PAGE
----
Lost in Cambodia

Okay, I’m not lost in Cambodia. But my debit and credit cards are.

If you know me, you know this happens to me. Or really, more accurately, I make this happen. I lose my keys (sometimes even down elevator shafts), my wallet (sometimes in places that get recovered months later), and more than occasionally my mind.

But this time, losing my cards made me momentarily lose my mind.

I had them out to try to book some things for my Vietnam trip. They were on the coffee table. I started doing some work on my computer, ended up leaving to go print some things for the class I’m teaching, came back and did a load of laundry. When I tried to book a taxi for myself and some other gals to go to Sambor Prei Kuk that weekend, I realized I couldn’t find my cards.

I took three hours to tear apart the apartment. Every inch of it. My mattress came off my bed so I could check under the frame. My armoire was emptied. I checked the washing machine, the balcony, the kitchen cabinets, the freezer…. I looked everywhere. Six times.

I slept on it, thinking maybe it would come to me that I had put them somewhere. No dream-inspired insight this time. I tore the apartment apart again in the morning. Still nothing. Time to act as if they’re gone.

Now, if there were a functioning mail system in Cambodia, this would’ve been no problem. I’d have my bank send new ones. There’s no functioning mail system here. I’ve heard stories of things never making it here (even when you have a P.O. box, which is evidently the only way to get anything by mail ever), or never making it out of here when mailing things home. I’ve heard stories of things taking 9 months to get here. I’ve heard nothing that has made me think there’s a way to get new cards here without someone hand-delivering them. (Although a recent conversation made me think it may be possible via other routes — perhaps an experiment for something a bit less important at a later date…)
As luck would have it, the course I’m coordinating/teaching, has a series of guest instructors coming, some of them from the U.S. So here was the plan I decided to put into place, should everyone choose to accept it.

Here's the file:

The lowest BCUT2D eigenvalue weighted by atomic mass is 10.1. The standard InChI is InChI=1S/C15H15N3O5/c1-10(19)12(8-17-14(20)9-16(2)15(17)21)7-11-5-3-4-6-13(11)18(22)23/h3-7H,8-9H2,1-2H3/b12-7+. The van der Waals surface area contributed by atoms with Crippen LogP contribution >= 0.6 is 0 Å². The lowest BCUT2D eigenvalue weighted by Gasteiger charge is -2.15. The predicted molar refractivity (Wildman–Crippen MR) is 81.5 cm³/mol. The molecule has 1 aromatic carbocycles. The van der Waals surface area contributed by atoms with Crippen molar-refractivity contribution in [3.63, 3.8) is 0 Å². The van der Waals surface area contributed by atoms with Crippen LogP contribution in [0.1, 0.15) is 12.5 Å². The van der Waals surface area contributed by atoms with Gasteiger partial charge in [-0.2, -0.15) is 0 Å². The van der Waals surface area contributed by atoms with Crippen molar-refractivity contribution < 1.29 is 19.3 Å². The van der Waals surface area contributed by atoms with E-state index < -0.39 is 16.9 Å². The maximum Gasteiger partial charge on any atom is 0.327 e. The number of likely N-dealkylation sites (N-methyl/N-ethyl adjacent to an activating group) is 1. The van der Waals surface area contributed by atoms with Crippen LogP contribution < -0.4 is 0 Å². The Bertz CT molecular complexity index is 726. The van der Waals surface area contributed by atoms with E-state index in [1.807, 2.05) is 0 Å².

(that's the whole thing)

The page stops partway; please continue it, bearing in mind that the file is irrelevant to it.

1. Convince my bank that the gal calling from Cambodia really is me, and that you should mail new cards to an address that I don’t have on file with them.
  2. Convince my brother that the address they should use is his address.
  3. Convince one of the visiting instructors that they should be willing to carry a couple of credit cards to the other side of the world for me.
  4. Now convince my brother that, when he receives the credit cards, that he should quickly send them to said visiting instructor.
  5. Wait until October 7 when she arrives.
  6. In the meantime, convince the guy who’s paying me here to wire my second chunk of payment to me so I can actually access it.
  7. Since he’s not sending it until the end of September, and I’m most certainly going to need money before then, convince my brother (again) that he will need to wire me some cash after I transfer some money to him from my bank account.

Dear. Sweet. Jesus.

But everyone agreed. Without fail, they agreed with a hearty, “No problem, Julie!”

And even when the money wiring became a bit of a pain in the ass on my part (a couple of hours of flitting around the city and eventually being denied because not all four of my names were listed) and likely even more so on my brother’s (this required a return trip to the money wiring place to add in the rest of the names), he still didn’t hesitate for a second.

But before everyone had agreed then completely stepped up, when I was sitting on the couch in the apartment (the ubiquitous rattan couch), I thought for a second, “Well, it’s going to be really hard to get food starting in about a week,” and then I thought about the truth of the situation. My people “back home” continue to support me in ways they probably never could have anticipated. And in a country where I’ve only lived for a couple of months, I’ve been given a support network that makes sure that my needs are met. People I’ve met only weeks or months ago offered to float me cash until things settle a bit. It’s actually pretty damn amazing when you think about it. I didn’t really, for more than a split second, have to think about the possibility of ending up without a meal in my stomach or a roof over my head. 

And, sitting on that couch, I let my sensitive little heart fill with gratitude, thinking of the people back home who support me without question and without fail. Thinking of the new people I’ve met who’ve stepped up as a new support system. Thinking of this daaaaaaaaamn charmed life.

(A huge shout out to the guy we affectionately call “Bubs!” Thanks for everything. Always.)

5 thoughts on “Lost in Cambodia”

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